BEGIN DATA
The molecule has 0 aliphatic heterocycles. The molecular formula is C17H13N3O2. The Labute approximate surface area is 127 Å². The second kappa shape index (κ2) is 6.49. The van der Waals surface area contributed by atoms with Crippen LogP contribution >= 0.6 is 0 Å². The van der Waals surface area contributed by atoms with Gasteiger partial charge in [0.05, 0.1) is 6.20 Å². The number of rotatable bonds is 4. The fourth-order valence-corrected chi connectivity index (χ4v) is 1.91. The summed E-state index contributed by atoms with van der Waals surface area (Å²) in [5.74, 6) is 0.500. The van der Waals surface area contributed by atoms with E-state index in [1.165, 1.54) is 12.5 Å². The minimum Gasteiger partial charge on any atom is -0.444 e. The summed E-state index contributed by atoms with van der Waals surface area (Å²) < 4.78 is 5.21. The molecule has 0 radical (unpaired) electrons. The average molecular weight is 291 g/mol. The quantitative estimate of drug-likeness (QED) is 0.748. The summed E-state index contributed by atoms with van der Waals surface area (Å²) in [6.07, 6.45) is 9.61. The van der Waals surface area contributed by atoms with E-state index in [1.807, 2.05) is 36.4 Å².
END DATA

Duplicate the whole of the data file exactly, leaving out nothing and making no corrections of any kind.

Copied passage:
The molecule has 0 aliphatic heterocycles. The molecular formula is C17H13N3O2. The Labute approximate surface area is 127 Å². The second kappa shape index (κ2) is 6.49. The van der Waals surface area contributed by atoms with Crippen LogP contribution >= 0.6 is 0 Å². The van der Waals surface area contributed by atoms with Gasteiger partial charge in [0.05, 0.1) is 6.20 Å². The number of rotatable bonds is 4. The fourth-order valence-corrected chi connectivity index (χ4v) is 1.91. The summed E-state index contributed by atoms with van der Waals surface area (Å²) in [5.74, 6) is 0.500. The van der Waals surface area contributed by atoms with E-state index in [1.165, 1.54) is 12.5 Å². The minimum Gasteiger partial charge on any atom is -0.444 e. The summed E-state index contributed by atoms with van der Waals surface area (Å²) < 4.78 is 5.21. The molecule has 0 radical (unpaired) electrons. The average molecular weight is 291 g/mol. The quantitative estimate of drug-likeness (QED) is 0.748. The summed E-state index contributed by atoms with van der Waals surface area (Å²) in [6.07, 6.45) is 9.61. The van der Waals surface area contributed by atoms with E-state index in [1.807, 2.05) is 36.4 Å².